Barnard College | Columbia University
Barnard provides a singular educational experience, as a world-renowned college with the academic resources of Columbia University and the City of New York as an extended classroom. Founded in 1889, Barnard was one of the few colleges in the nation where women could receive the same rigorous and challenging education available to men. Today, Barnard is one of the most selective academic institutions in the country and remains devoted to empowering extraordinary women to become even more exceptional.
The idea was bold for its time.
Founded in 1889, Barnard was the only college in New York City, and one of the few in the nation, where women could receive the same rigorous and challenging education available to men. The College was named after educator, mathematician, and 10th president of Columbia College Frederick A.P. Barnard, who argued unsuccessfully for the admission of women to Columbia University. The school’s founding, however, was largely due to the rallying efforts of Annie Nathan Meyer, a student and writer who was equally dissatisfied with Columbia’s stance and staunchly committed to the education of women. She joined forces with a small group of her peers to petition the University Trustees for an affiliated self-sustaining liberal arts women’s college and in two years accomplished what she had set out to do.
Inside 343 Madison Avenue
The first Barnard class met in a rented brownstone at 343 Madison Avenue, just blocks from Grand Central Station; there was a faculty of six and 14 students in the School of Arts. Nine years later, the college moved to its present site in Morningside Heights. One of the original Seven Sisters, Barnard was, from the beginning, a place that took women seriously and challenged them intellectually.
In 1900, Barnard was included in the educational system of Columbia University with provisions unique among women’s colleges: It was governed by its own trustees, faculty, and dean, and was responsible for its own endowment and facilities, while sharing the instruction, the libraries, and the degree of the university. Somewhat ironically, when Columbia College finally went co-ed in 1983, as Frederick A.P. Barnard had wished nearly a century before, one might have thought Barnard would easily be subsumed. Instead, then-President Ellen Futter fought for the College to remain independent and worked toward a new and lasting agreement with Columbia in light of their decision to admit women.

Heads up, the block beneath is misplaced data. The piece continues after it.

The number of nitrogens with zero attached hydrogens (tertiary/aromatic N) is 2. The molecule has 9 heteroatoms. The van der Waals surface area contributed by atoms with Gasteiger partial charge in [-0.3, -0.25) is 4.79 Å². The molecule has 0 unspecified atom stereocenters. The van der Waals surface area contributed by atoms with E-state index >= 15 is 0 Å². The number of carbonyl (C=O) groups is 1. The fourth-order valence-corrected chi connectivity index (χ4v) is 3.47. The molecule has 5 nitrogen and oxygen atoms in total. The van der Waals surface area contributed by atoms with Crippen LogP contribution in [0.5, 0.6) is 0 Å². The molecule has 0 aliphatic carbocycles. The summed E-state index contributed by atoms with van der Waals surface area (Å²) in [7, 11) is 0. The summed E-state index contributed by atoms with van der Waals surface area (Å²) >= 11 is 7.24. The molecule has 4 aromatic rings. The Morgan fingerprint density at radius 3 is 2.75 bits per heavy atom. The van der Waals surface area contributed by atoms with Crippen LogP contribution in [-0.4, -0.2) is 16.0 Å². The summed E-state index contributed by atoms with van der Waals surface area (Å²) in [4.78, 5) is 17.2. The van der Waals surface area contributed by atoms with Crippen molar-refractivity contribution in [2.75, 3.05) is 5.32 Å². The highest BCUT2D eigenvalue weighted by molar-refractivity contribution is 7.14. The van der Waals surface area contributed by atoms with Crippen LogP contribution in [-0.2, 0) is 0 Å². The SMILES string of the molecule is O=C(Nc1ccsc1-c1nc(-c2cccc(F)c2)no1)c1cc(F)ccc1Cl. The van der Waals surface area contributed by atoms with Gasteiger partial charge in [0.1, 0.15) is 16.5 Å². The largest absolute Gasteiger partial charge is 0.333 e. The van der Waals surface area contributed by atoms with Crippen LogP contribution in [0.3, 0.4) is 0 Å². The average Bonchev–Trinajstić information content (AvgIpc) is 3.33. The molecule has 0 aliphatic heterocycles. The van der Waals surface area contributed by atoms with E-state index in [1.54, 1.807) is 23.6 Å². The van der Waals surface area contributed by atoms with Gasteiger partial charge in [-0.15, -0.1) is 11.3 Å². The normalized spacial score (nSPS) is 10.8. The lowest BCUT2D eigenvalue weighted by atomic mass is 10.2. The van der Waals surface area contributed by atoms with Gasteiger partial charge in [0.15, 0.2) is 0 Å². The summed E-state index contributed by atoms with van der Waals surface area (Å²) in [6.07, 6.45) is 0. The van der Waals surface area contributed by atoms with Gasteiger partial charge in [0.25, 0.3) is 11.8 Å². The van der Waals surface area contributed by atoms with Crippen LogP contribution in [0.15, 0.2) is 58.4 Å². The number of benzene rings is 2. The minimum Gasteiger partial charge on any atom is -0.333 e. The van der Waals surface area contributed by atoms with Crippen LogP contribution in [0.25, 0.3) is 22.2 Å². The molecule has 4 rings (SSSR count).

Today, under President Sian Leah Beilock, Barnard’s place in higher education is undeniably sound and strong. Over the course of 128 years and 12 great women leaders — from winning the right to hire our own faculty in 1900 through the pivotal protests of 1968, to the historic admission of transgender women in 2016 and the opening of the Milstein Center in 2018 — Barnard continues to flourish and excel.
Barnard College is an affiliated institution of Columbia University, a university community that is academic home to more than 45,000 students from around the world. Through Barnard’s unique and historic partnership with Columbia University, students can register for more than 1,500 courses, use a system of more than 20 libraries, get involved with more than 450 organizations and attend high-profile events. Barnard is the only women's college where students can participate in NCAA Division I athletics. Graduates’ degrees are conferred by Columbia University.
Barnard College is one of the most selective colleges in the United States.
- Admissions Profile, Admitted Class of 2022:
- Number of applications: 7,897
- Acceptance rate: 13.9 percent
- Class size: 605
- Academic Profile, Entering Class of 2022:
- SAT/ACT (Middle 50 percent):
- SAT R Reading & Writing: 670-740
- SAT R Math: 660-760
- ACT Comp: 30–33
- Nearly half of first-year students attended public schools
- 84% graduated in the top ten percent of their class
- SAT/ACT (Middle 50 percent):
Barnard is a need-blind institution and meets full demonstrated need for all U.S. citizens and permanent residents who apply as first-year students.